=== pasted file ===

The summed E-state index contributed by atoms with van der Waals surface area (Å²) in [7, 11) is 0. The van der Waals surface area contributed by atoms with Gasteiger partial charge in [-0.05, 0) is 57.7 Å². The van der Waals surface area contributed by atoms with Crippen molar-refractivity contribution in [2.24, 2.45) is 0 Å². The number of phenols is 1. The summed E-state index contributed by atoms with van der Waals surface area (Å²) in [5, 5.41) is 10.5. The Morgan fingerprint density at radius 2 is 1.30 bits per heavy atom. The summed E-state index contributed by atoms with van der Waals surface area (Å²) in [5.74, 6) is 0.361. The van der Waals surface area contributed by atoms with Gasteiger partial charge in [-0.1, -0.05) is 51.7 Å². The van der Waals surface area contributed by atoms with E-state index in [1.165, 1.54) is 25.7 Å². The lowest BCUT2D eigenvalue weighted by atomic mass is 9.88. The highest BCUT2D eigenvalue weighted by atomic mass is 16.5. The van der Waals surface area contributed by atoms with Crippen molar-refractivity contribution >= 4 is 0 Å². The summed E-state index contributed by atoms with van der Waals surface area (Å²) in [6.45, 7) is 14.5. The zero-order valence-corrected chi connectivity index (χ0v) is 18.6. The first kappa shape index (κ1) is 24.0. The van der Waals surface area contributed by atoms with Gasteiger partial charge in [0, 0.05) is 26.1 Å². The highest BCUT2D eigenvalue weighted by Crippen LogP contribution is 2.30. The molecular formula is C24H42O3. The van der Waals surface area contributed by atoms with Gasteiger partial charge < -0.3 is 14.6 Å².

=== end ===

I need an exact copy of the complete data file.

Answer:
The summed E-state index contributed by atoms with van der Waals surface area (Å²) in [7, 11) is 0. The van der Waals surface area contributed by atoms with Gasteiger partial charge in [-0.05, 0) is 57.7 Å². The van der Waals surface area contributed by atoms with Crippen molar-refractivity contribution in [2.24, 2.45) is 0 Å². The number of phenols is 1. The summed E-state index contributed by atoms with van der Waals surface area (Å²) in [5, 5.41) is 10.5. The Morgan fingerprint density at radius 2 is 1.30 bits per heavy atom. The summed E-state index contributed by atoms with van der Waals surface area (Å²) in [5.74, 6) is 0.361. The van der Waals surface area contributed by atoms with Gasteiger partial charge in [-0.1, -0.05) is 51.7 Å². The van der Waals surface area contributed by atoms with E-state index in [1.165, 1.54) is 25.7 Å². The lowest BCUT2D eigenvalue weighted by atomic mass is 9.88. The highest BCUT2D eigenvalue weighted by atomic mass is 16.5. The van der Waals surface area contributed by atoms with Crippen molar-refractivity contribution >= 4 is 0 Å². The summed E-state index contributed by atoms with van der Waals surface area (Å²) in [6.45, 7) is 14.5. The zero-order valence-corrected chi connectivity index (χ0v) is 18.6. The first kappa shape index (κ1) is 24.0. The van der Waals surface area contributed by atoms with Gasteiger partial charge in [0, 0.05) is 26.1 Å². The highest BCUT2D eigenvalue weighted by Crippen LogP contribution is 2.30. The molecular formula is C24H42O3. The van der Waals surface area contributed by atoms with Gasteiger partial charge < -0.3 is 14.6 Å².